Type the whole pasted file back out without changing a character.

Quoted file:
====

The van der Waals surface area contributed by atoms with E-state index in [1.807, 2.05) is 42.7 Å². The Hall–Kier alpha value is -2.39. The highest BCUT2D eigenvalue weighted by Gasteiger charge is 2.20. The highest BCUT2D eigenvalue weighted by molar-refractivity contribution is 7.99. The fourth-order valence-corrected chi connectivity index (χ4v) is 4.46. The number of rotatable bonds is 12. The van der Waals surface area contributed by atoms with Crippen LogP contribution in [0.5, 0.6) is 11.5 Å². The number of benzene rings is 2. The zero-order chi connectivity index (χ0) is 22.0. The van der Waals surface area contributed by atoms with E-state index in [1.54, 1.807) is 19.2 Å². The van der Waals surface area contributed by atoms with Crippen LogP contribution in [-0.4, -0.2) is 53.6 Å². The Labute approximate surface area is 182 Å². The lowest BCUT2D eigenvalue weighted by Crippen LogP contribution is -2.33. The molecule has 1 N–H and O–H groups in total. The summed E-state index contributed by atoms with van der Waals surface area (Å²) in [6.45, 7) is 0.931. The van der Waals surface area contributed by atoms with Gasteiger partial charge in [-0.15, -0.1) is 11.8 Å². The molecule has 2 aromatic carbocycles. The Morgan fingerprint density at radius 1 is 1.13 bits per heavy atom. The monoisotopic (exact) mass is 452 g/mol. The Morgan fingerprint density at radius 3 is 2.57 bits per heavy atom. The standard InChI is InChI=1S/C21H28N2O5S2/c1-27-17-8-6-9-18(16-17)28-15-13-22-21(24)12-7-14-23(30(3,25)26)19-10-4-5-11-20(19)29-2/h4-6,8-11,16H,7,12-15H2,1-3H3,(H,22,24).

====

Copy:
The van der Waals surface area contributed by atoms with E-state index in [1.807, 2.05) is 42.7 Å². The Hall–Kier alpha value is -2.39. The highest BCUT2D eigenvalue weighted by Gasteiger charge is 2.20. The highest BCUT2D eigenvalue weighted by molar-refractivity contribution is 7.99. The fourth-order valence-corrected chi connectivity index (χ4v) is 4.46. The number of rotatable bonds is 12. The van der Waals surface area contributed by atoms with Crippen LogP contribution in [0.5, 0.6) is 11.5 Å². The number of benzene rings is 2. The zero-order chi connectivity index (χ0) is 22.0. The van der Waals surface area contributed by atoms with E-state index in [1.54, 1.807) is 19.2 Å². The van der Waals surface area contributed by atoms with Crippen LogP contribution in [-0.4, -0.2) is 53.6 Å². The Labute approximate surface area is 182 Å². The lowest BCUT2D eigenvalue weighted by Crippen LogP contribution is -2.33. The molecule has 1 N–H and O–H groups in total. The summed E-state index contributed by atoms with van der Waals surface area (Å²) in [6.45, 7) is 0.931. The van der Waals surface area contributed by atoms with Gasteiger partial charge in [-0.15, -0.1) is 11.8 Å². The molecule has 2 aromatic carbocycles. The Morgan fingerprint density at radius 1 is 1.13 bits per heavy atom. The monoisotopic (exact) mass is 452 g/mol. The Morgan fingerprint density at radius 3 is 2.57 bits per heavy atom. The standard InChI is InChI=1S/C21H28N2O5S2/c1-27-17-8-6-9-18(16-17)28-15-13-22-21(24)12-7-14-23(30(3,25)26)19-10-4-5-11-20(19)29-2/h4-6,8-11,16H,7,12-15H2,1-3H3,(H,22,24).